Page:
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1 minute ago, Jake302 said:

 

OCMD is about to get obliterated by a mini squall line

The file is too big, but my friend in southern Delware sent me a video with some nasty hail. The stones have dislodged several of his roof shingles, so he's looking forward to submitting his insurance claim with the video as evidence, lol.

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Under abundant sunshine, the temperature again rose to 90° or above in many parts of the region. For the first time this year, all three New York City stations (JFK, LGA, and NYC) reached 90° or above. The last time that occurred was August 27, 2020 when JFK reached 92°, LGA reached 94°, and NYC reached 90°. Last year, there were 10 days on which the temperature reached 90° at all three stations.

 

Today's high temperatures included:

 

Boston: 90°
Hartford: 90°
New York City-JFK: 91°
New York City-LGA: 90°
New York City-NYC: 90°
Newark: 96°

 

90° Days for Select Cities (through June 9):

 

Albany: 1 (2020: 13 days; 5-Year Average: 13.6 days)
Allentown: 5 (2020: 24 days; 5-Year Average: 27.6 days)
Baltimore: 7 (2020: 46 days; 5-Year Average: 44.6 days)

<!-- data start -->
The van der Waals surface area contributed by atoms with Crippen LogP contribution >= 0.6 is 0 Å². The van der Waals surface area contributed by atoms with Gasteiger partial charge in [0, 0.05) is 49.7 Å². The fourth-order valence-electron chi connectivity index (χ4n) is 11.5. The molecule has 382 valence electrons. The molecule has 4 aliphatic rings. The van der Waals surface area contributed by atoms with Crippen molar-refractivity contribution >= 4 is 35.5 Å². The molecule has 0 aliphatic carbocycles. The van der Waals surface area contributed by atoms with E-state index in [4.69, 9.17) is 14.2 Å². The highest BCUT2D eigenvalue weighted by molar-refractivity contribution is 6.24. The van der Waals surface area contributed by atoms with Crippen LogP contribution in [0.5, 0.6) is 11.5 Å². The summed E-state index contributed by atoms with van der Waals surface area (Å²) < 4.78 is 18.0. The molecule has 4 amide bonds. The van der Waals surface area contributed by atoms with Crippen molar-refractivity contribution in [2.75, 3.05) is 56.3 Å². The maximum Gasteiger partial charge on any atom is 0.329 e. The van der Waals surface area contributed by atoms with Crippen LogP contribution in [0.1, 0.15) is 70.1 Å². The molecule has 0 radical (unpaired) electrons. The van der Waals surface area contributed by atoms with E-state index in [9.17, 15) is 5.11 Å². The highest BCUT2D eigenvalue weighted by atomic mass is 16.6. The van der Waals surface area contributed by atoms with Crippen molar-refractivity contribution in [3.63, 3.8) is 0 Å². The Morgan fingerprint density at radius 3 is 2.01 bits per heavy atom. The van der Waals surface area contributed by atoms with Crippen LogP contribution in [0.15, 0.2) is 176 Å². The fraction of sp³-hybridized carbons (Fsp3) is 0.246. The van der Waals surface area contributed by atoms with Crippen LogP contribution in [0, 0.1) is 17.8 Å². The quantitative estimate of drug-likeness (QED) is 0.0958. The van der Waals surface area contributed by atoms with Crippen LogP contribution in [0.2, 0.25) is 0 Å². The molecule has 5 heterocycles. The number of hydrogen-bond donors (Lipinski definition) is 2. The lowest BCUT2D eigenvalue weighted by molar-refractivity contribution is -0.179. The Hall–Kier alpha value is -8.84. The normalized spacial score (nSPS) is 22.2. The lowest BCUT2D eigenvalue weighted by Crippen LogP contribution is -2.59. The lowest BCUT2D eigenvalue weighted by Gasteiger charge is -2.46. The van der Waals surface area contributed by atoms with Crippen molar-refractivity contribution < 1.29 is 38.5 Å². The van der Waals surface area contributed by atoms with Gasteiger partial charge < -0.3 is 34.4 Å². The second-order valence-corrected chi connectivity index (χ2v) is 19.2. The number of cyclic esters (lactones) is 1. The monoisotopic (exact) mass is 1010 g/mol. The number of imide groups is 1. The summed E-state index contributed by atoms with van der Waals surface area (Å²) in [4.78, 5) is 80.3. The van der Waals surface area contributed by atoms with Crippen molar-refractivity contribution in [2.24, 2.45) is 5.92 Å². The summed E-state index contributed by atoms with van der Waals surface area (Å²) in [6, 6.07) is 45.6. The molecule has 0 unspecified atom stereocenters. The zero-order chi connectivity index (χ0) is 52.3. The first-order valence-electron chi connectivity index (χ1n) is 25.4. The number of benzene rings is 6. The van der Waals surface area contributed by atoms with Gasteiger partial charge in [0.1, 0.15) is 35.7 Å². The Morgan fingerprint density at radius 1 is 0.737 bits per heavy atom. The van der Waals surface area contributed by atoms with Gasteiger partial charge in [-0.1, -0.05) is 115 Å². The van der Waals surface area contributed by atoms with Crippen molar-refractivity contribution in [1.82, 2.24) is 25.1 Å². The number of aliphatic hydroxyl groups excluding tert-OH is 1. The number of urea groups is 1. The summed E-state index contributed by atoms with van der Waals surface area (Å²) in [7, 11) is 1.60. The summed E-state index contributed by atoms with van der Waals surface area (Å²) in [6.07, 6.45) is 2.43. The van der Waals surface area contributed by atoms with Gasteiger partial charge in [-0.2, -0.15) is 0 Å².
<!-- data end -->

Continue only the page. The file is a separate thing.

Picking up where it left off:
Boston: 7 (2020: 14 days; 5-Year Average: 17.2 days)
Bridgeport: 2 (2020: 11 days; 5-Year Average: 13.4 days)
Burlington: 4 (2020: 20 days; 5-Year Average: 13.0 days)
Harrisburg: 5 (2020: 35 days; 5-Year Average: 30.6 days)
Hartford: 7 (2020: 39 days; 5-Year Average: 29.0 days)
Islip: 2 (2020: 8 days; 5-Year Average: 9.4 days)
New York City-JFK: 3 (2020: 12 days; 5-Year Average: 10.2 days)
New York City-LGA: 5 (2020: 34 days; 5-Year Average: 29.4 days)
New York City-NYC: 4 (2020: 20 days; 5-Year Average: 18.2 days)
Newark: 9 (2020: 31 days; 5-Year Average: 31.2 days)
Philadelphia: 6 (2020: 36 days; 5-Year Average: 34.6 days)
Scranton: 5 (2020: 25 days; 5-Year Average: 16.4 days)
Washington, DC: 7 (2020: 46 days; 5-Year Average: 50.8 days)

 

New York City-Newark Average: 5 (2020: 22 days)
...Expected: 6 (based on regression equation tied to JFK-LGA-EWR data)